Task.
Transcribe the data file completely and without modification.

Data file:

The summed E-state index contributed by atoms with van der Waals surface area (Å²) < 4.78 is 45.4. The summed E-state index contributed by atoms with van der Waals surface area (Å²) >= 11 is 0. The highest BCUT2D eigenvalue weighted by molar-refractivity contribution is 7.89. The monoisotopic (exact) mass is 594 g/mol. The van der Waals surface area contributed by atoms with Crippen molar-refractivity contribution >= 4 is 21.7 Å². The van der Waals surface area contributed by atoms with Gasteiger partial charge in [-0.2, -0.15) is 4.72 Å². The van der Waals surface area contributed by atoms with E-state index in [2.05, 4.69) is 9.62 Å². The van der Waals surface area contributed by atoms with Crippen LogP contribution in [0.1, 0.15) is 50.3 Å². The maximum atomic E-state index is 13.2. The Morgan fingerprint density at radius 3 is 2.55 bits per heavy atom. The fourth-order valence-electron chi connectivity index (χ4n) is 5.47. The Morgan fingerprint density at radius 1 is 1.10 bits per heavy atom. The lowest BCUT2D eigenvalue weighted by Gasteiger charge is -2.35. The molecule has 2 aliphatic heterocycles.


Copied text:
The summed E-state index contributed by atoms with van der Waals surface area (Å²) < 4.78 is 45.4. The summed E-state index contributed by atoms with van der Waals surface area (Å²) >= 11 is 0. The highest BCUT2D eigenvalue weighted by molar-refractivity contribution is 7.89. The monoisotopic (exact) mass is 594 g/mol. The van der Waals surface area contributed by atoms with Crippen molar-refractivity contribution >= 4 is 21.7 Å². The van der Waals surface area contributed by atoms with Gasteiger partial charge in [-0.2, -0.15) is 4.72 Å². The van der Waals surface area contributed by atoms with E-state index in [2.05, 4.69) is 9.62 Å². The van der Waals surface area contributed by atoms with Crippen LogP contribution in [0.1, 0.15) is 50.3 Å². The maximum atomic E-state index is 13.2. The Morgan fingerprint density at radius 3 is 2.55 bits per heavy atom. The fourth-order valence-electron chi connectivity index (χ4n) is 5.47. The Morgan fingerprint density at radius 1 is 1.10 bits per heavy atom. The lowest BCUT2D eigenvalue weighted by Gasteiger charge is -2.35. The molecule has 2 aliphatic heterocycles.